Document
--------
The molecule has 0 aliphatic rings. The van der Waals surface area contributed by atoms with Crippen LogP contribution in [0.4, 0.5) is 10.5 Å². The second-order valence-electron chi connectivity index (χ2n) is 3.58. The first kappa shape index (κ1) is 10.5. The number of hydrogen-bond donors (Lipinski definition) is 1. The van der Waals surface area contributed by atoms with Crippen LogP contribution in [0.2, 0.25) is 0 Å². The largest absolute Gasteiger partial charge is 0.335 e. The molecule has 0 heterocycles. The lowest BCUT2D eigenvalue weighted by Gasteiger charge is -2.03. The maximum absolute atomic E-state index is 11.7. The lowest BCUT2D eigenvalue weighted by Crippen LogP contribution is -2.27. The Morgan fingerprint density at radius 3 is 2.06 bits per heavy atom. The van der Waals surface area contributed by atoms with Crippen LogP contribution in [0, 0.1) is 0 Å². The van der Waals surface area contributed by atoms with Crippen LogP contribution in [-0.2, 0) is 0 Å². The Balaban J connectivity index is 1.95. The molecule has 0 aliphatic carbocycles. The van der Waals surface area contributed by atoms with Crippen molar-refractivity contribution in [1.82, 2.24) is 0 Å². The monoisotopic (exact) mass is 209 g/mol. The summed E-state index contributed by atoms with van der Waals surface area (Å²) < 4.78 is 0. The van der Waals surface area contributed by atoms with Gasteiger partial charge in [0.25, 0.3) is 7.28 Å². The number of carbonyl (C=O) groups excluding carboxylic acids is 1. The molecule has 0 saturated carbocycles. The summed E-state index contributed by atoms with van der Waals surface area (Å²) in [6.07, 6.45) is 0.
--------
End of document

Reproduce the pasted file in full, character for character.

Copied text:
The molecule has 0 aliphatic rings. The van der Waals surface area contributed by atoms with Crippen LogP contribution in [0.4, 0.5) is 10.5 Å². The second-order valence-electron chi connectivity index (χ2n) is 3.58. The first kappa shape index (κ1) is 10.5. The number of hydrogen-bond donors (Lipinski definition) is 1. The van der Waals surface area contributed by atoms with Crippen LogP contribution in [0.2, 0.25) is 0 Å². The largest absolute Gasteiger partial charge is 0.335 e. The molecule has 0 heterocycles. The lowest BCUT2D eigenvalue weighted by Gasteiger charge is -2.03. The maximum absolute atomic E-state index is 11.7. The lowest BCUT2D eigenvalue weighted by Crippen LogP contribution is -2.27. The Morgan fingerprint density at radius 3 is 2.06 bits per heavy atom. The van der Waals surface area contributed by atoms with Crippen LogP contribution in [0, 0.1) is 0 Å². The van der Waals surface area contributed by atoms with Crippen LogP contribution in [-0.2, 0) is 0 Å². The Balaban J connectivity index is 1.95. The molecule has 0 aliphatic carbocycles. The van der Waals surface area contributed by atoms with Crippen molar-refractivity contribution in [1.82, 2.24) is 0 Å². The monoisotopic (exact) mass is 209 g/mol. The summed E-state index contributed by atoms with van der Waals surface area (Å²) < 4.78 is 0. The van der Waals surface area contributed by atoms with Gasteiger partial charge in [0.25, 0.3) is 7.28 Å². The number of carbonyl (C=O) groups excluding carboxylic acids is 1. The molecule has 0 saturated carbocycles. The summed E-state index contributed by atoms with van der Waals surface area (Å²) in [6.07, 6.45) is 0.